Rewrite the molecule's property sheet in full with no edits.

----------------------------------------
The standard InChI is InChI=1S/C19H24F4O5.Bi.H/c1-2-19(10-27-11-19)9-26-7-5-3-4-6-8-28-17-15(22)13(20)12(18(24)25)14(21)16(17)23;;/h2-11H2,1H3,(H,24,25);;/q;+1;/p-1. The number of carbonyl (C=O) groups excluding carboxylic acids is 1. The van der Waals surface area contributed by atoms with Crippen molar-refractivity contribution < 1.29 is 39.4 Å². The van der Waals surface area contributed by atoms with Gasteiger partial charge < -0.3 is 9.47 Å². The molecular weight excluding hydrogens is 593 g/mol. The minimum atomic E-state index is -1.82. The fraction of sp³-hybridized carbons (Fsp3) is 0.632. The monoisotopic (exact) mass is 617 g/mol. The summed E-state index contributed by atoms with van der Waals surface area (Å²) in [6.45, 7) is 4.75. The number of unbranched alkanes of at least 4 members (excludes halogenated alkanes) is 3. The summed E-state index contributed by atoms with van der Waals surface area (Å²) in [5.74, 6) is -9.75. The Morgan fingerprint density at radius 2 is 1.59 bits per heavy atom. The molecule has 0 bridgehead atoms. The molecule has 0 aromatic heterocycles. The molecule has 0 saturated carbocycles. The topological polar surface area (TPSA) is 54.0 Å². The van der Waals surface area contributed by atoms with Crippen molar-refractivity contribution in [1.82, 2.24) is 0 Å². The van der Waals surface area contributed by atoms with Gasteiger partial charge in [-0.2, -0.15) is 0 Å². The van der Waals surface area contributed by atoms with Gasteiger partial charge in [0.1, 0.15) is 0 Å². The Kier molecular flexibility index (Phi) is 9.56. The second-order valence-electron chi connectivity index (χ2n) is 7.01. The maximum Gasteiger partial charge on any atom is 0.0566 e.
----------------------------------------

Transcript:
The standard InChI is InChI=1S/C19H24F4O5.Bi.H/c1-2-19(10-27-11-19)9-26-7-5-3-4-6-8-28-17-15(22)13(20)12(18(24)25)14(21)16(17)23;;/h2-11H2,1H3,(H,24,25);;/q;+1;/p-1. The number of carbonyl (C=O) groups excluding carboxylic acids is 1. The van der Waals surface area contributed by atoms with Crippen molar-refractivity contribution < 1.29 is 39.4 Å². The van der Waals surface area contributed by atoms with Gasteiger partial charge < -0.3 is 9.47 Å². The molecular weight excluding hydrogens is 593 g/mol. The minimum atomic E-state index is -1.82. The fraction of sp³-hybridized carbons (Fsp3) is 0.632. The monoisotopic (exact) mass is 617 g/mol. The summed E-state index contributed by atoms with van der Waals surface area (Å²) in [6.45, 7) is 4.75. The number of unbranched alkanes of at least 4 members (excludes halogenated alkanes) is 3. The summed E-state index contributed by atoms with van der Waals surface area (Å²) in [5.74, 6) is -9.75. The Morgan fingerprint density at radius 2 is 1.59 bits per heavy atom. The molecule has 0 bridgehead atoms. The molecule has 0 aromatic heterocycles. The molecule has 0 saturated carbocycles. The topological polar surface area (TPSA) is 54.0 Å². The van der Waals surface area contributed by atoms with Crippen molar-refractivity contribution in [1.82, 2.24) is 0 Å². The van der Waals surface area contributed by atoms with Gasteiger partial charge in [-0.2, -0.15) is 0 Å². The van der Waals surface area contributed by atoms with Gasteiger partial charge in [0.1, 0.15) is 0 Å². The Kier molecular flexibility index (Phi) is 9.56. The second-order valence-electron chi connectivity index (χ2n) is 7.01. The maximum Gasteiger partial charge on any atom is 0.0566 e.